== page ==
golf course tour with rees jones

On Tuesday, GOLF.com traversed a Florida course site in Rees Jones’s muddy wake.

Michael Bamberger

Michael Bamberger is back on the road, keeping two club lengths from his sources. This is the third installment in a five-part Bamberger Briefly series from South Florida, about golf’s return to action.

FORT LAUDERDALE, Fla. — On Tuesday afternoon I had about as much fun as I have ever had on a golf course without hitting a shot or seeing a single shot played. My friend Rees Jones, the golf course architect, gave me a tour of one of his father’s best-known courses, the Coral Ridge Country Club, which opened in 1954. Talk about mid-century modern.

The course does not have a blade of grass on it right now. Rees and a shaper, a general manager and several construction overlords — the team — were touring a 140-acre sandbox with white PVC pipes with green tops and red tops to mark future greens and tee boxes. I have been to courses under renovation before, but never at such a primitive moment. The whole thing just screamed playtime.

I have never been able to keep track of Rees’s age. I think he’s 12.

I’ll get to the fun-and-games here in a second, but first the backstory. Coral Ridge is a family country club. Big pool. Big tennis program. Twenty-seven holes of golf. Low-slung elegant clubhouse. Not preppy. More like established, comfortable, secure. Even in these uncertain times.

Coral Ridge is in the middle of a renovation, which now comes at an interesting time.

Michael Bamberger

There are ladies playing cards, in normal times. (Not now. The clubhouse is closed.) Uniformed course workers with their names on their shirts. Tall drinks and big portions. On the course, you’ll find classic Robert Trent Jones landing-strip tee boxes, long enough for a Kennedy family touch football game. Also, RTJ kidney-shaped greens, hard by a pond, here and there. You’re in America now, South Florida-style.

But over the years, nature and golf carts contrived to render the course dead flat. Rees’s job, or one of them, is to give his ancestral course, the actual playing surfaces, shapes. He’s giving it swales and humps and life.

It’s subtle work, but a massive, fast project and the club is spending millions. It is not looking to get the U.S. Open. Coral Ridge is looking to make the course more interesting and fun for the golfers upon it, members and guests, and to draw new members and new guests. The circle of life, club-style. There was never a thought of pulling the plug on the project, which started in mid-March, just as the pandemic was becoming the talk of the nation. American golf is on a spending spree! No, that’s not true. But Coral Ridge is bullish about its future and golf’s future. The course will open for play again in November.

South Florida has been getting soaked for a while now, as often happens this time of year. When I arrived, the club manager said he had a cart for me. (No sharing.) But it wasn’t a cart. It was some kind of diesel-powered all-terrain vehicle from Apocalypse Now. This thing rumbled. I was in a parade of these forest-green trucks, going through brown standing water nearly three-feet deep, up and down beige sand hills, straight through giant mud pits. A good time. Nobody had an iPad.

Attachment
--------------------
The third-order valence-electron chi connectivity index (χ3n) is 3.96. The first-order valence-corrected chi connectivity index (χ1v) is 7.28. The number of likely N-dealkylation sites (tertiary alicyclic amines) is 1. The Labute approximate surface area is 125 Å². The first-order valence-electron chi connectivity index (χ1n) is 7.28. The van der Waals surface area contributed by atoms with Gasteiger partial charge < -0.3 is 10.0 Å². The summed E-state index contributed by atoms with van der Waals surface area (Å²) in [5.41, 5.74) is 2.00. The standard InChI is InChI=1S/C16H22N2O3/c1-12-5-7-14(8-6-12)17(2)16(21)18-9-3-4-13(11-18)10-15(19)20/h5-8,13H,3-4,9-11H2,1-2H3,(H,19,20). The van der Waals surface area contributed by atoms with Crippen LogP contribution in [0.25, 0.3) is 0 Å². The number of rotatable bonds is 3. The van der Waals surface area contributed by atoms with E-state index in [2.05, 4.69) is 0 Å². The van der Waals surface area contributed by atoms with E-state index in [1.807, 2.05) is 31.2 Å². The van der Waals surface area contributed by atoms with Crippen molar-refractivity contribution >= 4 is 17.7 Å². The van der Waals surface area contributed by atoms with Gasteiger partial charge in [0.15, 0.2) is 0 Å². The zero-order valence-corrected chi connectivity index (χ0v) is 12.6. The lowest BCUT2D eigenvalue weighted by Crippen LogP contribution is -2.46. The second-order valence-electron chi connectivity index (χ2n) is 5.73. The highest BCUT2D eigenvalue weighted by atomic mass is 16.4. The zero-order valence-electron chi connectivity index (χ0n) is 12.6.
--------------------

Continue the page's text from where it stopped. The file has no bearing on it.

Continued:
I remember when Ted Oh played in the 1993 U.S. Open at Baltusrol as a 16-year-old. He came into the press tent and somebody asked him what drew him to golf. Driving the carts, he said. I get that now more than ever. A monsoon visited us. Rees was soaked. We were all soaked. Nobody cared. The rain was warm.

Rees was telling the fellas what he liked, what he was looking for. “I can see the course,” he told me. “I can see exactly how it will play.” His sand is the sculptor’s clay. Every architect wants to work on a sandy site like this. That’s the dream. That’s golf’s past.

Rees is interesting. He’s the son of a famous architect and he went to Yale. He knows everybody and he belongs to various hushed-voice clubs. On Tuesday, he was wearing white socklets with the Maidstone logo on them. (He’s a member there. East Hampton, L.I.) He was wearing a Breakers hotel hat and belt (he designed one course there and renovated the other, beside the hotel. Palm Beach, Fla.) He was wearing a Coral Ridge shirt. But the course-building business is a working-class one, and Rees speaks in the language of his craft. His manner is always thoughtful, but also simple and direct. The architect is an artist, an engineer, a team manager — and a workingman. Rees is a gent. That is, he knows how to treat people.

But more than anything, there’s a lot of kid in him. I drove in Rees’s wake, and in the wake of his colleagues. There were no instructions, no warnings, no rules, no lectures. Just golf-course talk. Yes, this is their work. This is how they earn their livelihoods. But I wasn’t fooled. This was recess. Playtime.

Michael Bamberger welcomes your comments at Michael_Bamberger@GOLF.com.

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Michael Bamberger

Golf.com

Michael Bamberger writes for GOLF Magazine and contributes to GOLF.com. He also participates in podcasts, primarily in tandem with Alan Shipnuck. Earlier in his career, he was a senior writer for Sports Illustrated for 23 years and a reporter on The Philadelphia Inquirer for nine years before that. He has written a half-dozen books about golf and other subjects. His magazine work has been featured in multiple editions of The Best American Sports Writing. He holds a U.S. patent on a utility golf club called the E-Club. In 2016, he was given the Donald Ross Award by the American Society of Golf Course Architects, the organization’s highest honor.



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